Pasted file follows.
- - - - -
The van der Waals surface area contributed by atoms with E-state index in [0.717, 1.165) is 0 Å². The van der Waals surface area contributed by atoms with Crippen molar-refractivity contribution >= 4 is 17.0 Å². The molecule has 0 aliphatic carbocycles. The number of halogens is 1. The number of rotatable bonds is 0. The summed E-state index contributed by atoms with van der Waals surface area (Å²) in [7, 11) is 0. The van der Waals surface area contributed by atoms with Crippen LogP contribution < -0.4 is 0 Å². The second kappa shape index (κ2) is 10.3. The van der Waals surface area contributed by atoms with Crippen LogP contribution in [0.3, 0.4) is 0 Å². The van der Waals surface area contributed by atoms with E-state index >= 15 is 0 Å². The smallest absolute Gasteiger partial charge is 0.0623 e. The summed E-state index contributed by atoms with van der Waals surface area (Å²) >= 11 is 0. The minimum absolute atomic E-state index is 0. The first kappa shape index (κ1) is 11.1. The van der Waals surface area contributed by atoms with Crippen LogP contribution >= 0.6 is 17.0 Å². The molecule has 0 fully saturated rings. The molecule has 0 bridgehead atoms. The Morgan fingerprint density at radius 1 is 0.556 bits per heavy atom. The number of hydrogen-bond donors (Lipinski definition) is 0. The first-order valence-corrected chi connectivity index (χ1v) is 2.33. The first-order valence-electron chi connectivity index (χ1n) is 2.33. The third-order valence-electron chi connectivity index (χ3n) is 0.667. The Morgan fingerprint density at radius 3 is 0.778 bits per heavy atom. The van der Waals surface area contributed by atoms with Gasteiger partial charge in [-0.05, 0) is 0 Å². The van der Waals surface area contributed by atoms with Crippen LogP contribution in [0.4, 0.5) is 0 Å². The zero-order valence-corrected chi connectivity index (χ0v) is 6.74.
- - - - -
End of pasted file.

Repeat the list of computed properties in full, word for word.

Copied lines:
The van der Waals surface area contributed by atoms with E-state index in [0.717, 1.165) is 0 Å². The van der Waals surface area contributed by atoms with Crippen molar-refractivity contribution >= 4 is 17.0 Å². The molecule has 0 aliphatic carbocycles. The number of halogens is 1. The number of rotatable bonds is 0. The summed E-state index contributed by atoms with van der Waals surface area (Å²) in [7, 11) is 0. The van der Waals surface area contributed by atoms with Crippen LogP contribution < -0.4 is 0 Å². The second kappa shape index (κ2) is 10.3. The van der Waals surface area contributed by atoms with Crippen LogP contribution in [0.3, 0.4) is 0 Å². The van der Waals surface area contributed by atoms with E-state index >= 15 is 0 Å². The smallest absolute Gasteiger partial charge is 0.0623 e. The summed E-state index contributed by atoms with van der Waals surface area (Å²) >= 11 is 0. The minimum absolute atomic E-state index is 0. The first kappa shape index (κ1) is 11.1. The van der Waals surface area contributed by atoms with Crippen LogP contribution >= 0.6 is 17.0 Å². The molecule has 0 fully saturated rings. The molecule has 0 bridgehead atoms. The Morgan fingerprint density at radius 1 is 0.556 bits per heavy atom. The number of hydrogen-bond donors (Lipinski definition) is 0. The first-order valence-corrected chi connectivity index (χ1v) is 2.33. The first-order valence-electron chi connectivity index (χ1n) is 2.33. The third-order valence-electron chi connectivity index (χ3n) is 0.667. The Morgan fingerprint density at radius 3 is 0.778 bits per heavy atom. The van der Waals surface area contributed by atoms with Gasteiger partial charge in [-0.05, 0) is 0 Å². The van der Waals surface area contributed by atoms with Crippen LogP contribution in [0.4, 0.5) is 0 Å². The zero-order valence-corrected chi connectivity index (χ0v) is 6.74.